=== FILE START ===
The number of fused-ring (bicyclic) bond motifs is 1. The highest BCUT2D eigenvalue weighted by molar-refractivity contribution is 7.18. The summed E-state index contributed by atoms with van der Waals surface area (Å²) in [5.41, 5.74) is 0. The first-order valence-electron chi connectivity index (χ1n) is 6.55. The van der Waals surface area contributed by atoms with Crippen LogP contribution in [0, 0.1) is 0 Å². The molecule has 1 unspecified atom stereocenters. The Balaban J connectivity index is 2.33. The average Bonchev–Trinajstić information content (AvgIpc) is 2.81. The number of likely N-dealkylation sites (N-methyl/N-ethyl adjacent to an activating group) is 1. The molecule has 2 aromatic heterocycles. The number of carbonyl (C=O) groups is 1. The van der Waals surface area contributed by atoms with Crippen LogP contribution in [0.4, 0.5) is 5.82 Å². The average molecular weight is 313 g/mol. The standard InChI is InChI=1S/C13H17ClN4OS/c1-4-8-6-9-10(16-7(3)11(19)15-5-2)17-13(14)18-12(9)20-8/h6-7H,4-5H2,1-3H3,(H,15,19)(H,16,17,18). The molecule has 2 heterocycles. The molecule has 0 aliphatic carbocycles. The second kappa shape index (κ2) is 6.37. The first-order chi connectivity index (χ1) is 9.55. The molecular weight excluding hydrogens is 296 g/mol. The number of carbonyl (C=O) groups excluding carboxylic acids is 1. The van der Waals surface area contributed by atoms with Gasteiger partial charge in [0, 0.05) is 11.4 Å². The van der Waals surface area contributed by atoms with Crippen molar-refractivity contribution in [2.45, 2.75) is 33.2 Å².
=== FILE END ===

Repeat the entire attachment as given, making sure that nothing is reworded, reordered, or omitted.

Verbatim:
The number of fused-ring (bicyclic) bond motifs is 1. The highest BCUT2D eigenvalue weighted by molar-refractivity contribution is 7.18. The summed E-state index contributed by atoms with van der Waals surface area (Å²) in [5.41, 5.74) is 0. The first-order valence-electron chi connectivity index (χ1n) is 6.55. The van der Waals surface area contributed by atoms with Crippen LogP contribution in [0, 0.1) is 0 Å². The molecule has 1 unspecified atom stereocenters. The Balaban J connectivity index is 2.33. The average Bonchev–Trinajstić information content (AvgIpc) is 2.81. The number of likely N-dealkylation sites (N-methyl/N-ethyl adjacent to an activating group) is 1. The molecule has 2 aromatic heterocycles. The number of carbonyl (C=O) groups is 1. The van der Waals surface area contributed by atoms with Crippen LogP contribution in [0.4, 0.5) is 5.82 Å². The average molecular weight is 313 g/mol. The standard InChI is InChI=1S/C13H17ClN4OS/c1-4-8-6-9-10(16-7(3)11(19)15-5-2)17-13(14)18-12(9)20-8/h6-7H,4-5H2,1-3H3,(H,15,19)(H,16,17,18). The molecule has 2 heterocycles. The molecule has 0 aliphatic carbocycles. The second kappa shape index (κ2) is 6.37. The first-order chi connectivity index (χ1) is 9.55. The molecular weight excluding hydrogens is 296 g/mol. The number of carbonyl (C=O) groups excluding carboxylic acids is 1. The van der Waals surface area contributed by atoms with Gasteiger partial charge in [0, 0.05) is 11.4 Å². The van der Waals surface area contributed by atoms with Crippen molar-refractivity contribution in [2.45, 2.75) is 33.2 Å².